As yet, the role of TLRs in the development of BD is not completely clear and was therefore the subject of the study presented here. We investigated the levels of several TLRs (TLR2, TLR3, TLR4, and TLR8) and studied the in vitro response of BD patients to TLR ligands, including lipopolysaccharide (LPS), peptidoglycan (PGN), R848, or PolyI:C. Our results show an upregulated TLR response in BD, which might provide further support for the role of infection in the development of this disease. 
Materials and Methods
Subjects
Sixteen patients (nine men and seven women, with an average age of 34.5 years) with active BD were included in this study. Sixteen healthy individuals (nine men and seven women, with an average age of 33 years) acted as controls. Two sets of experiments were done, each comprising eight patients and eight controls. Patients and controls were included between June 2008 and May 2011. The diagnosis of BD was based on the criteria of the International Study Group for BD. 22 At the time of their visit to our clinic, all patients had active ocular inflammation, as evidenced by decreased vision (100%), hypopyon (25%), cells and flare in the anterior chamber (100%), keratic precipitates (100%), vitreous cells (50%), or retinal vasculitis (100%). The extraocular findings included recurrent oral aphthous lesions (100%), recurrent genital ulcers (43.7%), multiform skin lesions (62.5%), and arthritis (31.2%). No immunosuppressive agents or prednisone were given to these active BD patients at least 2 weeks before visiting us and blood sampling. Written and informed consent was received from all patients and healthy controls. The study met the tenets of the Declaration of Helsinki and was approved by our Clinical Ethical Research Committee. 
Cell Isolation and Culture
Peripheral blood mononuclear cells (PBMCs) were isolated from heparinized blood samples from BD patients and controls by Ficoll-Hypaque density-gradient centrifugation. Naïve T cells were isolated from PBMCs by naive CD4+ T-cell isolation kit (purity > 90%; Miltenyi Biotec, Palo Alto, CA), according to the manufacturer's instructions. CD14-positive monocytes were isolated by human CD14 microbeads (purity > 90%; Miltenyi Biotec), according to the manufacturer's instructions. To investigate the effect of the four TLR ligands on the production of IL-1β and IL-23 by monocytes, we cultured monocytes from BD patients and healthy controls with recombinant human granulocyte macrophage colony-stimulating factor (100 ng/mL; R&D Systems, Minneapolis, MN) and and recombinant interleukin 4 (rIL-4; ng/mL, R&D Systems); half of the culture medium, including recombinant cytokines, was refreshed on day 3. LPS has been well investigated in the proinflammatory cytokine production by monocytes. 23,24 In this study, we used LPS as a control to study the role of PGN, R848, or PolyI:C in the production IL-1β and IL-23 by monocytes. Cell cultures were then incubated with one of the stimulators, including LPS, PGN, R848, or PolyI:C, for another 48 hours on day 5. Supernatants were collected for IL-1β and IL-6 measurement by ELISA. To detect whether TLR ligands, including LPS, PGN, R848, and PolyI:C, could induce IL-17 production in BD patients and healthy controls, we cocultured the same number of monocytes and naïve T cells stimulated with anti-CD3 antibody (5 μg/mL; eBioscience, San Diego, CA) together with one of the following stimulators: LPS from Escherichia coli 0111:B4 (100 ng/mL, Sigma-Aldrich, St. Louis, MO), PGN from S. aureus (5 μg/mL; Fluka, Buchs, Switzerland), R848 (2.5 μg/mL; Alexis Biochemicals, San Diego, CA), or PolyI:C (100 ng/mL, Sigma-Aldrich) for 3 days. Supernatants were subsequently obtained for IL-17 measurement by ELISA.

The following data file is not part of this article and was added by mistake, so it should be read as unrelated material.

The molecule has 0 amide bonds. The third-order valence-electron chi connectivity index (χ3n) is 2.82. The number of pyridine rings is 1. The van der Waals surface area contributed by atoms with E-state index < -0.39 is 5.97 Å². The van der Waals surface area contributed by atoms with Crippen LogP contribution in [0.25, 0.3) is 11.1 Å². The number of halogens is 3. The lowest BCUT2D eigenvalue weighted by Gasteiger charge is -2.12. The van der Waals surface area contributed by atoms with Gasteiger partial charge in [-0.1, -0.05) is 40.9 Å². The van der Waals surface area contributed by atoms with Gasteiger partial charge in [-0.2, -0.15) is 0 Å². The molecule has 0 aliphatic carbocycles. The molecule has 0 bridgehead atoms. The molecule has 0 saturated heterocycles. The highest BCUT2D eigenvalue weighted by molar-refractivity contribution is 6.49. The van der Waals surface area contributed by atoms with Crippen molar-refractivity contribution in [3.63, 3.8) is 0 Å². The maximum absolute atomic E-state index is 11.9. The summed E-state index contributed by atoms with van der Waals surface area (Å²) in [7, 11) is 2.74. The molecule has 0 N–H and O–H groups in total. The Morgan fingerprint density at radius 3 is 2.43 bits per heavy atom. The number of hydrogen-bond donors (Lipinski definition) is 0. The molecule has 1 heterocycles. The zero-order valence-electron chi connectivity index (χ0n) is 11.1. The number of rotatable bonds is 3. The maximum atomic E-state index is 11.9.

RT-PCR
Total RNA was extracted from PBMCs of controls and patients by the RNAprep Cell Kit (Tiangen Biotech, Beijing, China) according to the manufacturer's instructions. Reverse transcription of RNA was performed using the Superscript III Reverse Transcriptase system (Invitrogen, Carlsbad, CA). Real-time quantitative PCR was performed on the AB 7500 Fast System (Applied Biosystems, Foster City, CA) using the Quanti Tect SYBR Green PCR kit (Applied Biosystems). The primer sequences used were: β-actin forward, 5′-GGATGCAGAAGGAGATCAC TG-3′, reverse, 5′-CGATCCACACGGAGTACTTG-3′. The primer sequences of TLR2, TLR3, TLR4, and TLR8 were used as described elsewhere. 15 The expression of each gene was normalized to the expression of β-actin using the 2−ΔΔCT method. 25  
Flow Cytometric Analysis
The flow cytometric cell surface staining method was used for TLR2 and TLR4. Briefly, PBMCs were washed and then stained with the antihuman CD4-PE-Cy7, antihuman CD14-APC, and corresponding TLR antibodies or control antibodies. The intracellular staining method was used for TLR3 and TLR8, whereby PBMCs were first stained with antihuman CD4-PE-Cy7 and antihuman CD14-APC for 30 minutes, fixed, and permeabilized with BD-Cytofix/Cytoperm buffer (BD PharMingen, San Diego, CA). 
Then the cells were incubated with corresponding TLR antibodies or corresponding isotypic control antibodies. Fluorescent antibodies (antihuman CD4-PE-Cy7, antihuman CD14-APC, antihuman TLR4-PE, antihuman TLR3-PE, antihuman TLR2-FITC, and antihuman TLR8-FITC) were obtained from BD Biosciences (BD Biosciences, Sunnyvale, CA). Samples were analyzed on a FACScan flow cytometer (BD Biosciences) and analyzed using CellQuest software (BD Biosciences). The results were expressed as the percentage difference compared with isotypic control (IC) using the following formula: (mean fluorescence intensity [MFI] of TLR – MFI of IC)/MFI of IC × 100%.